Despatch from Beijing International

A soft power push, one game at a time

Visitors at the annual Tencent Games Carnival in Chengdu, Sichuan province, in December 2017.

Visitors at the annual Tencent Games Carnival in Chengdu, Sichuan province, in December 2017.   | Photo Credit: REUTERS

China’s hunt for a silver bullet to extend its soft power worldwide may be finally terminating in cyberspace. The breakthrough is coming through its hyperactive gaming industry, which is raking in billions of dollars for its publishers.

Spearheading China’s soft power push is the Shenzhen-based Tencent Games — an off-spring of Chinese conglomerate Tencent. Founded in 2003, it is the largest video game company on the planet. Tencent’s dominance can partly be attributed to its acquisitions across the globe.

In 2015, the firm took over Riot Games, the publisher of the sensational ‘League of Legends’ video game. A year later, it acquired Supercell through an $8.6 billion deal. Millions of eyeballs and cash in buckets have followed since despite regulatory criticism from Chinese authorities citing adverse impact on health of minors, and allegations of historical revisionism.

Tencent’s soft power push climbed several notches with its stunning ‘Honour of Kings’ or ‘King of Glory’ offering. The game drew heavily from Chinese historical characters, breaking with a tradition rooted in the West.

Break from tradition

An article in state-run China Daily pointed out that Chinese players in the past had to deal with subtexts based on Western legends or history. For instance, the mega-hit ‘Defence of the Ancients’ featured Zeus and Medusa, both Greek mythological characters. The first hero in ‘Warcraft’, another video game, is called Arthas, a name of European origin. “While playing these games, we learned the stories behind them without realising why, which is a kind of soft power of the West, because it prompts people to learn about Western legends and history,” the article said. It added: “King of Glory, on the other hand, attracts large numbers of Westerners to play, and inspires them to learn about Chinese history and legends.”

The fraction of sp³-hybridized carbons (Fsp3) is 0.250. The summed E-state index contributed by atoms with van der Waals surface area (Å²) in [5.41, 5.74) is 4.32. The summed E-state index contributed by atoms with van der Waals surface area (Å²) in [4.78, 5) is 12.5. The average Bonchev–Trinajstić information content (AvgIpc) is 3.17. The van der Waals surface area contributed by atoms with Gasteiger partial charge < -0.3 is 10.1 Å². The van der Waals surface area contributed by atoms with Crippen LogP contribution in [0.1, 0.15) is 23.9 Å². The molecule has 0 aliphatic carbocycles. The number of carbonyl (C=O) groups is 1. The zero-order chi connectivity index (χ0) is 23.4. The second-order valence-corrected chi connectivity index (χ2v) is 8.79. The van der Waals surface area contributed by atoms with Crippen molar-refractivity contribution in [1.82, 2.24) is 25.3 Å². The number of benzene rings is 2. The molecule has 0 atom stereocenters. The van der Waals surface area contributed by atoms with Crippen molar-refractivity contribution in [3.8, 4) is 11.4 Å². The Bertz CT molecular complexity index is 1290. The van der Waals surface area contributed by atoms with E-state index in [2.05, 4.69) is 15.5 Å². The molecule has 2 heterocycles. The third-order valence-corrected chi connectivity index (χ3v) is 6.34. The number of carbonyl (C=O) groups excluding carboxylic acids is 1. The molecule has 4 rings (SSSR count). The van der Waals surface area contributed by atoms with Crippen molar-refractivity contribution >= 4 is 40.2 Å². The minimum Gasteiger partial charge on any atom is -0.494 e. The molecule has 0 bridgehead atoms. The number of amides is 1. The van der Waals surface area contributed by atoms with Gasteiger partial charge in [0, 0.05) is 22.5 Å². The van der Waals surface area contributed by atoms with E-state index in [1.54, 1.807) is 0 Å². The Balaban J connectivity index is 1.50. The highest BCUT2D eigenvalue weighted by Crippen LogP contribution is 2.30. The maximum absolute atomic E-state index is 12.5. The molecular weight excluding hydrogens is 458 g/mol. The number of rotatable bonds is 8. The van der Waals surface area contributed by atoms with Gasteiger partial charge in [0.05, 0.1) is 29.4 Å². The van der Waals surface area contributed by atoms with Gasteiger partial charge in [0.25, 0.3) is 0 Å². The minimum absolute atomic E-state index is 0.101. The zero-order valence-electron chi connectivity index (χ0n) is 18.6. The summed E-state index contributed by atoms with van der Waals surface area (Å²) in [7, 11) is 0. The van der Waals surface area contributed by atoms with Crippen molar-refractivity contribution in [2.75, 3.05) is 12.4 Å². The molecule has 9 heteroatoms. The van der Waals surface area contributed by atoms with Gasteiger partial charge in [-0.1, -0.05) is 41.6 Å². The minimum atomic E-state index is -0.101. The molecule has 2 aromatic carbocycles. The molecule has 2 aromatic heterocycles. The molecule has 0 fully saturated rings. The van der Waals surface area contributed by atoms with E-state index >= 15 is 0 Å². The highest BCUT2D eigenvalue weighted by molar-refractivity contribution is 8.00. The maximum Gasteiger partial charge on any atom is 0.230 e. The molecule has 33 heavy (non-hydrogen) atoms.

Shenzhen-based Tencent Games, which has found a global reach through acquisitions and partnerships, is exporting Chinese history and legends through games seeped in local culture

‘King of Glory’ has attracted 200 million users in China since its launch in 2015. It has also broken the traditional gender barrier, with women accounting for 54% of its subscribers.

Unsurprisingly, the game expanded its footprint to South Korea and Southeast Asia. Last year, Nintendo, the Japanese gaming giant, announced a tie-up with Tencent to bring the game to Nintendo Switch, its video game console. The game’s international version, titled ‘Arena of Valor’ was released last year but with significantly modified content.

This year, Tencent has bonded with Japanese game company Square Enix. The two have agreed to develop original games — possibly as a signal of intent to project indigenous themes for domestic and foreign players.

China’s soft power is also expanding exponentially through its web novel industry. has emerged as a major web platform hosting translation of novels. Most of its stories are published as serials that go on for years. The company, formed at the tail end of 2014, rides on more than three million views each day. The site’s reading list bears imaginative names: “A Record of a Mortal’s Journey to Immortality”; “A Will Eternal”; and “Absolute Choice”.

Online novelist Li Ruibin, widely known by her pen name Qinlyu, points out that Chinese soft power has reached the tipping point from where it can begin to make a dent abroad. “We felt curious when Harry Potter and The Lord of the Rings were first introduced to China. Similarly, foreign audiences are interested in the Chinese culture and history in our novels,” she was quoted as saying by the China Daily newspaper.

Atul Aneja works for The Hindu and is based in Beijing.

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Printable version | Feb 19, 2020 3:54:29 AM |

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